Fast becoming the king of a not overly distinguished lot of Kirov males. Graduated from the Vaganova Institute in 1974. His tall build (six feet one) and unstrained carriage give him the looks and proportions of a budding danseur noble of the first order. Has fair, golden coloring and an unaffectedly pleasant disposition. Facially a cross between a young Nureyev and the Bolshoi’s Vasil’yev, to whom he is sometimes compared. A naturally huge jump and easy turns give him a relaxed, casually elegant style on stage. Sometimes he appears to be loafing; perhaps he feels that clear turnout and smartly pointed feet are affectations that go against his nature. Has been getting most of the juicy newer solo roles over the past two years, and seems well on his way toward a very impressive career. He and his wife Asylmuratova are sometimes presented as the Kirov answer to the famous Bolshoi couple, Vasil’yev and Maksimova.

46. Yevgeniy Neff,
Mid-20’s. Young, slender, unaffected performer. An elegant carriage and sufficient height
give him the makings of a danseur noble. Less naturally gifted than his rival Zaklinskiy and

somewhat less accomplished in general. But may be a harder worker, and is improving and maturing fact. One to watch.

47. Eldar Aliev.
Late 20’s. His large-frame build and long, sharp nose make him a natural demi-caractere dancer. The Kirov seems to realize where his special talents life. His current roles include a lead in Vinogradov’s new ballet, Knight in a Tiger Skin, with more contemporary choreography requiring wild steps with character dancing, and Rothbart in Swan Lake.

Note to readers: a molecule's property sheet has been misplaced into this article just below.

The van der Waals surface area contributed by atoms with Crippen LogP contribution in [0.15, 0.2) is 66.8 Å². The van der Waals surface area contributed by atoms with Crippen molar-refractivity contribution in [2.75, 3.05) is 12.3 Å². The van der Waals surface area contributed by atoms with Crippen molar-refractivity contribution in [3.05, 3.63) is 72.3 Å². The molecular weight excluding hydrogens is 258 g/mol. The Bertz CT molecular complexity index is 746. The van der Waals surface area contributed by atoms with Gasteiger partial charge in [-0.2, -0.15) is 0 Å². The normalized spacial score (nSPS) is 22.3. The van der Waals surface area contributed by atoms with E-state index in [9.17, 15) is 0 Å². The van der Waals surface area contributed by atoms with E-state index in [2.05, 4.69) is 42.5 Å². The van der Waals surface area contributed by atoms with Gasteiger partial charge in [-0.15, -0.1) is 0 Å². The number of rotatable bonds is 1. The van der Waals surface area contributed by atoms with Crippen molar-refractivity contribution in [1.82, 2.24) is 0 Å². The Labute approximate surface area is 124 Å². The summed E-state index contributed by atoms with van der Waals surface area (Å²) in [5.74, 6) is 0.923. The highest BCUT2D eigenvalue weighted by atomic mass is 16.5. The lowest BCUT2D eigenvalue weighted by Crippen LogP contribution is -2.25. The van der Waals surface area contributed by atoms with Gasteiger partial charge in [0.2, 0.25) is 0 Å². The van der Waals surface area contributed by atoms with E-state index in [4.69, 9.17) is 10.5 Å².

48. Sergei Vykarev.
Won second prize at the 1985 Moscow International Ballet Competition. At age 22,
probably the most promising male dancer among the “youngster” in the Kirov Company. Said to be the one who will solve the Kirov’s “male problem.” Has a light high jump, a soft landing, a stunningly beautiful line. And – rare among Kirov men – some fire inside. Gives a haunting, virtuoso performance as the Kadza Tsarevich in the new ballet Knight in a Tiger Skin: it’s a pity he gets killed off early, toward the end of the firs act.


“There’ll never be another Ulanova, and it’s a good thing, too.
She was it in her day, but there’s a new scene now.
Watch her perform in some of her old films, and look how stilted,
even funny, she looks. Today’s young dancers can do so much more”

Kirov Soloist Tat’yana Terekhova,
who does some jumps Ulanova